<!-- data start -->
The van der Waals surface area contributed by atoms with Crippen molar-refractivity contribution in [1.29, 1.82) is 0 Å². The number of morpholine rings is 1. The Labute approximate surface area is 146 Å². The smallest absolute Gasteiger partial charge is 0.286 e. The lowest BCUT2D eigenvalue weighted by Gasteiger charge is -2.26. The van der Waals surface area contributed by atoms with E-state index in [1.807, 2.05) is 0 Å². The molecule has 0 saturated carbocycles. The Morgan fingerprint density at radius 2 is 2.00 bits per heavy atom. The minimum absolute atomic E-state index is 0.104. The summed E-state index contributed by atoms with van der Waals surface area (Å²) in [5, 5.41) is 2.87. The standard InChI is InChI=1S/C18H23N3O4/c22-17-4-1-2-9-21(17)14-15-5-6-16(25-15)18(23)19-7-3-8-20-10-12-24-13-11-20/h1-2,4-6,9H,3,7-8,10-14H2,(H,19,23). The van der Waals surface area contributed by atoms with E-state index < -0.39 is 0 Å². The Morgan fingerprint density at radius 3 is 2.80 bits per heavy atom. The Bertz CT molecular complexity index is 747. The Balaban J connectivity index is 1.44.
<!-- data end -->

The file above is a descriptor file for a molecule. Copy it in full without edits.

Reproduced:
The van der Waals surface area contributed by atoms with Crippen molar-refractivity contribution in [1.29, 1.82) is 0 Å². The number of morpholine rings is 1. The Labute approximate surface area is 146 Å². The smallest absolute Gasteiger partial charge is 0.286 e. The lowest BCUT2D eigenvalue weighted by Gasteiger charge is -2.26. The van der Waals surface area contributed by atoms with E-state index in [1.807, 2.05) is 0 Å². The molecule has 0 saturated carbocycles. The Morgan fingerprint density at radius 2 is 2.00 bits per heavy atom. The minimum absolute atomic E-state index is 0.104. The summed E-state index contributed by atoms with van der Waals surface area (Å²) in [5, 5.41) is 2.87. The standard InChI is InChI=1S/C18H23N3O4/c22-17-4-1-2-9-21(17)14-15-5-6-16(25-15)18(23)19-7-3-8-20-10-12-24-13-11-20/h1-2,4-6,9H,3,7-8,10-14H2,(H,19,23). The van der Waals surface area contributed by atoms with E-state index < -0.39 is 0 Å². The Morgan fingerprint density at radius 3 is 2.80 bits per heavy atom. The Bertz CT molecular complexity index is 747. The Balaban J connectivity index is 1.44.